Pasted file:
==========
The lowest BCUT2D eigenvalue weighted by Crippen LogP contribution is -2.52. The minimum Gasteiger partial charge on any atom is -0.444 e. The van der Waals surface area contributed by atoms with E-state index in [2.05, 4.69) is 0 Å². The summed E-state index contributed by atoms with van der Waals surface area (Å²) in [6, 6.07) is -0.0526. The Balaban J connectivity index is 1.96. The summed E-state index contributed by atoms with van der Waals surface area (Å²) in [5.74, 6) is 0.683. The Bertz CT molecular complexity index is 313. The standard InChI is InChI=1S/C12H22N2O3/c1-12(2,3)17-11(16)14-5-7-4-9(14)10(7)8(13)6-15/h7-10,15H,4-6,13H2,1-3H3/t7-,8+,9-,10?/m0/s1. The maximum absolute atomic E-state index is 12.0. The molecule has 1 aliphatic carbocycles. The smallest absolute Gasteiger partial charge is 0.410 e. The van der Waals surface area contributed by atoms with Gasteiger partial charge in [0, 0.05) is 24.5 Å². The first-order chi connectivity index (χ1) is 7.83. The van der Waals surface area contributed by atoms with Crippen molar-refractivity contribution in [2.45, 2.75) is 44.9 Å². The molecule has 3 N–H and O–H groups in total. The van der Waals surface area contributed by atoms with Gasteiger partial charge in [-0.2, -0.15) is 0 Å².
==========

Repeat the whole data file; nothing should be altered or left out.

The lowest BCUT2D eigenvalue weighted by Crippen LogP contribution is -2.52. The minimum Gasteiger partial charge on any atom is -0.444 e. The van der Waals surface area contributed by atoms with E-state index in [2.05, 4.69) is 0 Å². The summed E-state index contributed by atoms with van der Waals surface area (Å²) in [6, 6.07) is -0.0526. The Balaban J connectivity index is 1.96. The summed E-state index contributed by atoms with van der Waals surface area (Å²) in [5.74, 6) is 0.683. The Bertz CT molecular complexity index is 313. The standard InChI is InChI=1S/C12H22N2O3/c1-12(2,3)17-11(16)14-5-7-4-9(14)10(7)8(13)6-15/h7-10,15H,4-6,13H2,1-3H3/t7-,8+,9-,10?/m0/s1. The maximum absolute atomic E-state index is 12.0. The molecule has 1 aliphatic carbocycles. The smallest absolute Gasteiger partial charge is 0.410 e. The van der Waals surface area contributed by atoms with Gasteiger partial charge in [0, 0.05) is 24.5 Å². The first-order chi connectivity index (χ1) is 7.83. The van der Waals surface area contributed by atoms with Crippen molar-refractivity contribution in [2.45, 2.75) is 44.9 Å². The molecule has 3 N–H and O–H groups in total. The van der Waals surface area contributed by atoms with Gasteiger partial charge in [-0.2, -0.15) is 0 Å².